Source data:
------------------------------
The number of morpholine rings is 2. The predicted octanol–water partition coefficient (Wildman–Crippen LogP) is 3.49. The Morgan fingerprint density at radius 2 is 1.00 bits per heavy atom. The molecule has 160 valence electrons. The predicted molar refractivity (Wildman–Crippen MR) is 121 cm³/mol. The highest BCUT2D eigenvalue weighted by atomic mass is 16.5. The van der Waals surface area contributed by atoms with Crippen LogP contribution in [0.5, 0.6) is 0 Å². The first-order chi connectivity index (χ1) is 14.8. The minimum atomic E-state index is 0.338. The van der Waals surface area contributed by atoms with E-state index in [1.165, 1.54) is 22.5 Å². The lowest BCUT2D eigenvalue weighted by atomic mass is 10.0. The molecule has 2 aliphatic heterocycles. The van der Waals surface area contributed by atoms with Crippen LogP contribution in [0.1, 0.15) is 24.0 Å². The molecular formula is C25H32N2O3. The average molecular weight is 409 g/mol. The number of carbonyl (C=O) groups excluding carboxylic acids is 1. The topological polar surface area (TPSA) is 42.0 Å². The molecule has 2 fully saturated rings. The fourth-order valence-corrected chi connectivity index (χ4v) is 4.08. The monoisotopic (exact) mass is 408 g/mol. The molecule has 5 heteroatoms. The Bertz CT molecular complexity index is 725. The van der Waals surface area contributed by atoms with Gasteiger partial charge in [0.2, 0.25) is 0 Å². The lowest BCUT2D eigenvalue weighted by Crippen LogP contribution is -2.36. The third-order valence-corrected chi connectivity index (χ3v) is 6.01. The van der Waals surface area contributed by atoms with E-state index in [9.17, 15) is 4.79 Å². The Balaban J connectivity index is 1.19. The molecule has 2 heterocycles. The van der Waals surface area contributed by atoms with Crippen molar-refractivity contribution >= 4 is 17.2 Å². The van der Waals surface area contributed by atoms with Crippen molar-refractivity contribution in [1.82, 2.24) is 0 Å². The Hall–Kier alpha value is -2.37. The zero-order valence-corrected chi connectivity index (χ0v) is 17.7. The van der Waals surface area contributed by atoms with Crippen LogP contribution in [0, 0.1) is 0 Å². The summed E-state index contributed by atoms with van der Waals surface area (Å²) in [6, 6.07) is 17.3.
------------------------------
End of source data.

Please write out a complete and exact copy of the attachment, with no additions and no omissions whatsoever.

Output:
The number of morpholine rings is 2. The predicted octanol–water partition coefficient (Wildman–Crippen LogP) is 3.49. The Morgan fingerprint density at radius 2 is 1.00 bits per heavy atom. The molecule has 160 valence electrons. The predicted molar refractivity (Wildman–Crippen MR) is 121 cm³/mol. The highest BCUT2D eigenvalue weighted by atomic mass is 16.5. The van der Waals surface area contributed by atoms with Crippen LogP contribution in [0.5, 0.6) is 0 Å². The first-order chi connectivity index (χ1) is 14.8. The minimum atomic E-state index is 0.338. The van der Waals surface area contributed by atoms with E-state index in [1.165, 1.54) is 22.5 Å². The lowest BCUT2D eigenvalue weighted by atomic mass is 10.0. The molecule has 2 aliphatic heterocycles. The van der Waals surface area contributed by atoms with Crippen LogP contribution in [0.1, 0.15) is 24.0 Å². The molecular formula is C25H32N2O3. The average molecular weight is 409 g/mol. The number of carbonyl (C=O) groups excluding carboxylic acids is 1. The topological polar surface area (TPSA) is 42.0 Å². The molecule has 2 fully saturated rings. The fourth-order valence-corrected chi connectivity index (χ4v) is 4.08. The monoisotopic (exact) mass is 408 g/mol. The molecule has 5 heteroatoms. The Bertz CT molecular complexity index is 725. The van der Waals surface area contributed by atoms with Gasteiger partial charge in [0.2, 0.25) is 0 Å². The lowest BCUT2D eigenvalue weighted by Crippen LogP contribution is -2.36. The third-order valence-corrected chi connectivity index (χ3v) is 6.01. The van der Waals surface area contributed by atoms with E-state index in [9.17, 15) is 4.79 Å². The Balaban J connectivity index is 1.19. The molecule has 2 heterocycles. The van der Waals surface area contributed by atoms with Crippen molar-refractivity contribution >= 4 is 17.2 Å². The van der Waals surface area contributed by atoms with Crippen molar-refractivity contribution in [1.82, 2.24) is 0 Å². The Hall–Kier alpha value is -2.37. The zero-order valence-corrected chi connectivity index (χ0v) is 17.7. The van der Waals surface area contributed by atoms with Crippen LogP contribution in [0, 0.1) is 0 Å². The summed E-state index contributed by atoms with van der Waals surface area (Å²) in [6, 6.07) is 17.3.